The way we avoid can take many shapes or forms and can be very personal to the individual.
Despite the process of avoidance feeling like a passive process it can take up a lot of energy and sometimes causes or is linked to depression, anxiety, tiredness, tension, stress, low self esteem, addictions, OCD, eating disorders and so on.
Lets look at some of the down sides of avoidance, which is best done by looking at some specific examples.
Lets say that someone does not feel comfortable expressing anger. It may be that growing up it was not permissible to show anger or that expressing it led to conflict. Now, anger is a natural emotion (as are all emotions!) and to feel anger is also a natural part of being human. However if someone has an internal message that showing anger is not ok then they may suppress it - which can lead to feelings of stress, powerlessness or incapacitation - and eventually the anger may burst out inappropriately anyway. (NB this is not to say that people should go around expressing anger inappropriately, but anger expressed appropriately and from the Adult ego state can be a force for change leading to assertiveness and preventing people walking over you).
Another example of avoidance can be seen with anger that is repressed - i.e. pushed down unconsciously - so much so that it is not even felt by the person. This can lead to feelings of tiredness, lethargy, depression, anxiety. (By the way, this does not mean that repressed anger is aways the cause of depression but certainly depression can be a result of such a repressed emotion).
Another common result of avoidance is anxiety - anxiety can be caused by the tension created by avoiding an aspect of ourselves.
A key way of tackling some of the problems associated with avoidance is acceptance. Acceptance can be as simple as turning your minds eye to the aspect of yourself that you are avoiding. And if you’re not sure what it is you are avoiding but are aware of the discomfort (eg the anxiety) - then facing the discomfort can be a great place to start. Other techniques can involve exploring yourself through techniques such as free association, dream analysis, body language, and mindfulness.
Mindfulness is a key route to acceptance and is a simple powerful tool that can allow us to be with ourselves in the here and now - to be aware of and accepting of what is going on within us.
Very often when we confront such aspects of ourselves we can be surprised at how actually OK they are. When we turn away from something it can hold power over us - children are sometimes afraid of the dark in it concealing unknown quantities (when actually there is nothing there) - when we are avoiding then the avoided aspect is unknown and can be scary. To face it means it can lose its power over you. And very often in being aware of and accepting our feelings, they can be expressed freely leading to relief and resolution.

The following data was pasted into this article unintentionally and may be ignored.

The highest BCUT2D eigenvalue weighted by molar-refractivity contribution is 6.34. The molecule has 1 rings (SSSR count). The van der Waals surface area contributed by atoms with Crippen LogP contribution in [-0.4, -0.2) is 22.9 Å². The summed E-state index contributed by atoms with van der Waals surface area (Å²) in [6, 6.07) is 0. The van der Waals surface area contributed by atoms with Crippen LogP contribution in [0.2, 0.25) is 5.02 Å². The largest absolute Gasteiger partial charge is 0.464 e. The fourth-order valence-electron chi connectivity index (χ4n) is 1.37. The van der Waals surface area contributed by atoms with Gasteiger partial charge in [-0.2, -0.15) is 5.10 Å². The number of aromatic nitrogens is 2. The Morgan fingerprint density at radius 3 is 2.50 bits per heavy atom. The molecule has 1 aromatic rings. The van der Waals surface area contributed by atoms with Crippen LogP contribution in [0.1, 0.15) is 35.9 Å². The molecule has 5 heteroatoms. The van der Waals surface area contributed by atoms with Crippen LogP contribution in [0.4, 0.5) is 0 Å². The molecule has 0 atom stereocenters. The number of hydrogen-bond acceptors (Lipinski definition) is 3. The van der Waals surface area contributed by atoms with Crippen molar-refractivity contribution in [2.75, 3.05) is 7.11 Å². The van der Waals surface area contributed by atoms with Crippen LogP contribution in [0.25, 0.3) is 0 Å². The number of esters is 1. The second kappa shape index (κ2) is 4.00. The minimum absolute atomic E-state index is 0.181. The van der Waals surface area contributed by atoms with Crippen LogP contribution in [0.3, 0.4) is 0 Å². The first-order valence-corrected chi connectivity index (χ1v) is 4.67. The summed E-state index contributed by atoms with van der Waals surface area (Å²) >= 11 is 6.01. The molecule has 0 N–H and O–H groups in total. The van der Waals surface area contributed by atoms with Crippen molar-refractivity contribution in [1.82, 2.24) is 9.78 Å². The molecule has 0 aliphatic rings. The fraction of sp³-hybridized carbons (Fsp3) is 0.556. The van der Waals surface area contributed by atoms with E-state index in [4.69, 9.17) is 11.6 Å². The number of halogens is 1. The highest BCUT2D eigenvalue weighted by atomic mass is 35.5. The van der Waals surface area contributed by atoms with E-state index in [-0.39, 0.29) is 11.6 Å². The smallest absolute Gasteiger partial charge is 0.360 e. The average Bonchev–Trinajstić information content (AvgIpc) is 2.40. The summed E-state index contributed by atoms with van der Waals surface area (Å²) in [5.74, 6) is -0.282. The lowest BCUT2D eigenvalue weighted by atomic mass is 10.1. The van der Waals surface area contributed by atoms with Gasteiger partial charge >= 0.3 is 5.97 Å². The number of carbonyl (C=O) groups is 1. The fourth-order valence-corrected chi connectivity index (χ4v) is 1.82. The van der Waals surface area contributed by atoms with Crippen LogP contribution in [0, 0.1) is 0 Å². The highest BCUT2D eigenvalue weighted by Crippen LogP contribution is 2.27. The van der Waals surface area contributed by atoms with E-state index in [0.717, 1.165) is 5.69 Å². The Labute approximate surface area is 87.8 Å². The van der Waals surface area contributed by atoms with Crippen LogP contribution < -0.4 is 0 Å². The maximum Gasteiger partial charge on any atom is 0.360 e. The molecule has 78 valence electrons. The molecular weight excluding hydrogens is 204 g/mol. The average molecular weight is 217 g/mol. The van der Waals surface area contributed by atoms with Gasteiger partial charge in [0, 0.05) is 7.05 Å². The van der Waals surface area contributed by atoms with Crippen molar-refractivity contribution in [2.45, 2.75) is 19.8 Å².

It is important to note that if someone is avoiding something traumatic from their past, this does not necessarily mean that you have to revisit an original trauma to get relief from. Rothschild (2010) discusses this in working with clients with PTSD and discusses how people can be helped without revisiting the original trauma.
The best person to judge whether or not to confront something in yourself IS yourself - trust your instinct. And if you are not sure what your instinct is telling you then becoming mindful of yourself - this can be a great way to access your instinct.
Before I finish this post I’d like to share a couple of minor examples of avoidance to illustrate how common it is in human nature and the tension it can create. When I was writing this blog last week I became aware of a dustbin lorry outside banging and crashing as loads of bottles were being thrown into it. I was trying to write but becoming more and more irritated with the noise intrusion and noticed a feeling of stress. So instead of continuing to fight with the noise, I leaned back and just listened to it, I listened to the loud crashes and chinks of the bottles being crunched up inside the lorry. I also noted that it was quite an interesting and textured sound and I actually quite liked it in that moment. And as a result I relaxed. OK so I wasn't getting my work done momentarily but I felt better.
Another example I note is that when I shut my laptop, I immediately feel more relaxed. What has this to do with avoidance? Well I believe that in being online or staring at a screen as so many of us do daily, then we are avoiding ourselves in the very ‘being’ sense. When I shut my laptop lid I immediately become aware of a release of the tension that was there before.
(I think this is a phenomenon that it pertinent to the whole human race at the moment but that’s another post!)